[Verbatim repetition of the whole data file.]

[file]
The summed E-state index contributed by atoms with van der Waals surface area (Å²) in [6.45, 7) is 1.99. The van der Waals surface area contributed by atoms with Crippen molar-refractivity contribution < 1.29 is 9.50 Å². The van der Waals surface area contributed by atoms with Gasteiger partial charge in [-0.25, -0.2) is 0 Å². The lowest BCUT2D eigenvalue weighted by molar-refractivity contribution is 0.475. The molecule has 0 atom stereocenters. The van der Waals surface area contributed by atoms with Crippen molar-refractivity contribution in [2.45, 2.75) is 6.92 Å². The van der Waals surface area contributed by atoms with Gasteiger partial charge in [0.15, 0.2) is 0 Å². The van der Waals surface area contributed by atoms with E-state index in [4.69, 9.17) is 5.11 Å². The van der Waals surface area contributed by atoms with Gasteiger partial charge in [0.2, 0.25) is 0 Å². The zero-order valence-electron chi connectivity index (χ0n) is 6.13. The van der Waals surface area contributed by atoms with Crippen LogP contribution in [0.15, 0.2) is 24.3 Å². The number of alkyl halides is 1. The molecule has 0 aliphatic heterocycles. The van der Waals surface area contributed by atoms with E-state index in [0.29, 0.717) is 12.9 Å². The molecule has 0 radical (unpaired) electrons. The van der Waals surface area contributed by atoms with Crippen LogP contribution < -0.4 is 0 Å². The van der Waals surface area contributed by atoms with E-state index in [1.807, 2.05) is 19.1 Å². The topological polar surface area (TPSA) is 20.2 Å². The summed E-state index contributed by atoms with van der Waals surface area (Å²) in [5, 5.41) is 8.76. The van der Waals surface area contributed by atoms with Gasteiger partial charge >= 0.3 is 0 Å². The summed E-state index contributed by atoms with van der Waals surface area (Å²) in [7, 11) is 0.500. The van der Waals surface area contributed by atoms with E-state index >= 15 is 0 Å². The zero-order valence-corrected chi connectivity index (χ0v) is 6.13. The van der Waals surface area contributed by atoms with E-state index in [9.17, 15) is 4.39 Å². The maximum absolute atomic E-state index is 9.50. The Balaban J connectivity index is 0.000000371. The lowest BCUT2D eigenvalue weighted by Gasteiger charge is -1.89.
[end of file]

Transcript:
The summed E-state index contributed by atoms with van der Waals surface area (Å²) in [6.45, 7) is 1.99. The van der Waals surface area contributed by atoms with Crippen molar-refractivity contribution < 1.29 is 9.50 Å². The van der Waals surface area contributed by atoms with Gasteiger partial charge in [-0.25, -0.2) is 0 Å². The lowest BCUT2D eigenvalue weighted by molar-refractivity contribution is 0.475. The molecule has 0 atom stereocenters. The van der Waals surface area contributed by atoms with Crippen molar-refractivity contribution in [2.45, 2.75) is 6.92 Å². The van der Waals surface area contributed by atoms with Gasteiger partial charge in [0.15, 0.2) is 0 Å². The van der Waals surface area contributed by atoms with E-state index in [4.69, 9.17) is 5.11 Å². The van der Waals surface area contributed by atoms with Gasteiger partial charge in [0.2, 0.25) is 0 Å². The zero-order valence-electron chi connectivity index (χ0n) is 6.13. The van der Waals surface area contributed by atoms with Crippen LogP contribution in [0.15, 0.2) is 24.3 Å². The number of alkyl halides is 1. The molecule has 0 aliphatic heterocycles. The van der Waals surface area contributed by atoms with E-state index in [0.29, 0.717) is 12.9 Å². The molecule has 0 radical (unpaired) electrons. The van der Waals surface area contributed by atoms with Crippen LogP contribution < -0.4 is 0 Å². The van der Waals surface area contributed by atoms with E-state index in [1.807, 2.05) is 19.1 Å². The topological polar surface area (TPSA) is 20.2 Å². The summed E-state index contributed by atoms with van der Waals surface area (Å²) in [5, 5.41) is 8.76. The van der Waals surface area contributed by atoms with Gasteiger partial charge >= 0.3 is 0 Å². The summed E-state index contributed by atoms with van der Waals surface area (Å²) in [7, 11) is 0.500. The van der Waals surface area contributed by atoms with E-state index >= 15 is 0 Å². The zero-order valence-corrected chi connectivity index (χ0v) is 6.13. The van der Waals surface area contributed by atoms with E-state index in [9.17, 15) is 4.39 Å². The maximum absolute atomic E-state index is 9.50. The Balaban J connectivity index is 0.000000371. The lowest BCUT2D eigenvalue weighted by Gasteiger charge is -1.89.